A flyer from NewQuest Properties is now hawking an imagined retail-or-restaurant building at 3215 White Oak Dr., across the street from the parking lot for Juiceland and Black Swan Yoga. The lot, which spans from the corner of Columbia St. to the western edge of the Heights hike-and-bike trail that slices diagonally across White Oak, is currently home to an Aqua Hand Car Wash (seen from Columbia St. above), as well as a few rented-out residences behind it and next to the trail.

The included renderings show the building fronting the sidewalk on White Oak, with a patio in front:

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Signage!
06/19/17 10:15am

Signs of impending construction — including new chain-link and erosion-control fencing around the perimeter — are now visible on the 3.15-acre site at 2601 Citadel Plaza Dr., tucked between the 2600 Citadel Plaza office building that serves as Weingarten Realty’s HQ and the Boy Scouts of America Cockrell Scout Center along the south side of the North Loop in Shady Acres. The land, which was once owned by Weingarten, was purchased by an entity controlled by apartment developer the Allen Harrison Company just shy of 11 months ago.

A few months before that sale was completed, Allen Harrison’s Will Harper told HBJ reporter Paul Takahashi that the company was planning to build a 5-story midrise apartment building with 290 units wrapped around a parking garage on a 3-acre site in the “Greater Heights” area. (He also mentioned the taller apartment complex planned for South Main Street near the Texas Medical Center.)

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Plans for Shady Acres
06/13/17 4:30pm

In advance of a public hearing scheduled for this Thursday, Weingarten Realty has submitted these drawings of the 29-story apartment tower it’s calling the Driscoll, and which it’s proposing to build across the from the northern end of Driscoll St. The site at 1958 W. Gray also happens to be occupied currently by the eastern end of the 69-year-old northern portion of the River Oaks Shopping Center, which has city historic landmark status despite the numerous inconsistent alterations Weingarten has made to the Art Deco complex over the years. As suggested by the included diagram above, the tower will knock out most of one wing of the complex, leaving Brasserie 19 in place, but deleting 18,000 sq. ft. of space currently housing Café Ginger, Local Pour, and some office space above — as well as 2-and-a-half bays of parking to the east.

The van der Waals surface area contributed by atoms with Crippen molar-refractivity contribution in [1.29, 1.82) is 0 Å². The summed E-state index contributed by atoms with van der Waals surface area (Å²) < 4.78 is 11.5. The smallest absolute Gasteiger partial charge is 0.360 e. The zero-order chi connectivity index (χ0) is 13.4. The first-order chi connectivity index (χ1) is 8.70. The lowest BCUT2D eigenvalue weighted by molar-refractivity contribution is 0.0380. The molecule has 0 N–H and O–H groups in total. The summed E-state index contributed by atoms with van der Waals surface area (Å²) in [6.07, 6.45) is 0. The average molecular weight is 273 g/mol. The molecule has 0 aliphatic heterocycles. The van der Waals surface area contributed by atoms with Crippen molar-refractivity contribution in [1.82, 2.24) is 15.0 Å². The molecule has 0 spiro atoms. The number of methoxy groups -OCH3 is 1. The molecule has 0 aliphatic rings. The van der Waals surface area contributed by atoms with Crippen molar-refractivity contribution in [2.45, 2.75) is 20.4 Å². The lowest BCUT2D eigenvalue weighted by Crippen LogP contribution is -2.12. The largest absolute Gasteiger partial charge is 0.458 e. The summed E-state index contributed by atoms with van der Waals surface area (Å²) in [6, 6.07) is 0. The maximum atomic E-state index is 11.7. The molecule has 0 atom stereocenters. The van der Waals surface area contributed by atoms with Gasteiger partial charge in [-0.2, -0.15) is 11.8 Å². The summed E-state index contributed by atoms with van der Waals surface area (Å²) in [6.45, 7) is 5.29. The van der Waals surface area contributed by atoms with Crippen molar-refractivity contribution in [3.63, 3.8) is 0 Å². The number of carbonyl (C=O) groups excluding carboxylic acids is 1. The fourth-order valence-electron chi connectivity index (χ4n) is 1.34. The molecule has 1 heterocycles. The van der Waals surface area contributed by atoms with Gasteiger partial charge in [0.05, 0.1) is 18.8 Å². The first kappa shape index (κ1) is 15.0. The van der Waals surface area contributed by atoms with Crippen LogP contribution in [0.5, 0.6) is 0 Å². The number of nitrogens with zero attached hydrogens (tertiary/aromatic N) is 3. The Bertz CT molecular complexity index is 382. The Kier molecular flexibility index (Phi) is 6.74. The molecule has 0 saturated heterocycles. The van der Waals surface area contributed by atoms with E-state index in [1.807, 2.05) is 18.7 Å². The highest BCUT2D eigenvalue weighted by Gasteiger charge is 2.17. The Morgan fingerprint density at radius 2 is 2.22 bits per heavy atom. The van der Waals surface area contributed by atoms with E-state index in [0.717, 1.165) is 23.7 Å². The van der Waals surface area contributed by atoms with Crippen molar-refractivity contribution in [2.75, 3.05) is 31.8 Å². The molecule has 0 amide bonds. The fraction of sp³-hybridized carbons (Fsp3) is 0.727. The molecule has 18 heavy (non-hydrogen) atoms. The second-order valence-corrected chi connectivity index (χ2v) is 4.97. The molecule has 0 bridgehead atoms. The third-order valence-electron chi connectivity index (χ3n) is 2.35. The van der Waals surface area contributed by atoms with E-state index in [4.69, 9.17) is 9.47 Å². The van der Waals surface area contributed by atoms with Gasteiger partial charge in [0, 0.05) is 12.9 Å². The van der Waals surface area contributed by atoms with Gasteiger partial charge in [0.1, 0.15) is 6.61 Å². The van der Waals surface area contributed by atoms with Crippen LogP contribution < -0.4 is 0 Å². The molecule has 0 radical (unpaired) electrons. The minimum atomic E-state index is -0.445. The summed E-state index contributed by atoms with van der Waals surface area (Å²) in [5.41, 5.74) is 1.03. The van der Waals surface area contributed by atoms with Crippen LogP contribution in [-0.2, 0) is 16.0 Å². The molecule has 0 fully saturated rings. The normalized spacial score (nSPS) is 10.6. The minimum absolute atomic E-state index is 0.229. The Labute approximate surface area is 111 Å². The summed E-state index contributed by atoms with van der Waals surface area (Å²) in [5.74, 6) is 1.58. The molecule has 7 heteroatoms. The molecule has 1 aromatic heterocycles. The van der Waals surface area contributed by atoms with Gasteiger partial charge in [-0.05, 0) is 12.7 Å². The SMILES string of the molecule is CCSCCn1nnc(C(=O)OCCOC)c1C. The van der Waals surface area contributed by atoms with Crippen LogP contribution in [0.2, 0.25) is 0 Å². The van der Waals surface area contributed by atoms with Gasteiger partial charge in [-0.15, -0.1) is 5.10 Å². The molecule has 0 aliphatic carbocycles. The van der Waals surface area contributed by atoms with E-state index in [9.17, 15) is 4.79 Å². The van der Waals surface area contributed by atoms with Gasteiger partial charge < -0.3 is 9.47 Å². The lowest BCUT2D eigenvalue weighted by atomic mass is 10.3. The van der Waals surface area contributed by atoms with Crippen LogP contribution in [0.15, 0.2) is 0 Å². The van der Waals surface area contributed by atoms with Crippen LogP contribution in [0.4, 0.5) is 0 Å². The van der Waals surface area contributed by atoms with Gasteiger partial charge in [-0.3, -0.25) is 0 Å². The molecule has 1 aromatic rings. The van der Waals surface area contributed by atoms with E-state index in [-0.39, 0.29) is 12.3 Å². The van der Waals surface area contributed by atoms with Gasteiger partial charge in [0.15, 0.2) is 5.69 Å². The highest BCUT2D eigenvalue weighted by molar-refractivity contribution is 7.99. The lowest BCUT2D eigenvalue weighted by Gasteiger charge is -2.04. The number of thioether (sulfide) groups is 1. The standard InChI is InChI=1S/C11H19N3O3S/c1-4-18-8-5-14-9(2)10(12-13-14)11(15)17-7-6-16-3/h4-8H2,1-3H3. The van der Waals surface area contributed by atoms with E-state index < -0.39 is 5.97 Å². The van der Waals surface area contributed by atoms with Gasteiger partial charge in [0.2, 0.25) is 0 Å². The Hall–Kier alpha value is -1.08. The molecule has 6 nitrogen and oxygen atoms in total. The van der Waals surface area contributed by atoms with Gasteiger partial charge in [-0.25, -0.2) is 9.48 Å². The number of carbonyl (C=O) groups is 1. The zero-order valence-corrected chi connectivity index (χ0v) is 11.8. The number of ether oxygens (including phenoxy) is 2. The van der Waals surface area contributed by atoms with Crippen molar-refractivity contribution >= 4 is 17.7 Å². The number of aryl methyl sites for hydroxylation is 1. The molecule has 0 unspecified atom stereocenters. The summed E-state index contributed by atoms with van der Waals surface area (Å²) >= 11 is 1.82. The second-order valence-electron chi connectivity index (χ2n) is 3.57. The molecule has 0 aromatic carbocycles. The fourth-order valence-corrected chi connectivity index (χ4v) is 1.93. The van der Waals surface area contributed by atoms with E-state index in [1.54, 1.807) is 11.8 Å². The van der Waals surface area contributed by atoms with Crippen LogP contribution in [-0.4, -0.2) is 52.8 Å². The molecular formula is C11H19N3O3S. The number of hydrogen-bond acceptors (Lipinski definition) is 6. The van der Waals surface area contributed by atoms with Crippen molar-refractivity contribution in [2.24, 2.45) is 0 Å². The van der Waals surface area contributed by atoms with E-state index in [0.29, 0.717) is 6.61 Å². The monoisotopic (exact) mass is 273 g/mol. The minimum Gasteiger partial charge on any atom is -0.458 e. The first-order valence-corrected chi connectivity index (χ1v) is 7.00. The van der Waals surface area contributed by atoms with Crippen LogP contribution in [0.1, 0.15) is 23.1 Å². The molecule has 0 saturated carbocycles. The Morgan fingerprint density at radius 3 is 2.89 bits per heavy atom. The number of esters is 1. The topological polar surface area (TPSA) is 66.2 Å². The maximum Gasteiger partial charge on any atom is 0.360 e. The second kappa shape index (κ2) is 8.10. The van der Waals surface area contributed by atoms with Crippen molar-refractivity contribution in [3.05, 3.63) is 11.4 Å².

As part of its package for the required hearing before the Houston Archaeological and Historical Commission, Weingarten presented this photographic evidence in support of its claim that its existing property, which it altered significantly during renovations conducted in 2011, is in a “deteriorated state“:

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Here Comes the Driscoll
06/08/17 1:45pm

What’s going on with the Astrodome, after state senator John Whitmire’s plan to require a vote on a planned reconfiguration of the long-vacant former stadium was blocked last month? The project is still in a “design phase” that continued through the legislative session and is expected to last through the end of this year, and which includes some rather unglamorous tasks — such as verifying existing drawings and digging up the facility’s drainage pipe to see what condition it’s in. But officials won’t wait until the design phase is complete before getting estimates from construction managers. “After we get all the estimates, we’ll go back to commissioners court for approval to proceed,” county engineer John Blount tells Community Impact reporter Shawn Arrajj.

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Offices and Restaurants and Retail Too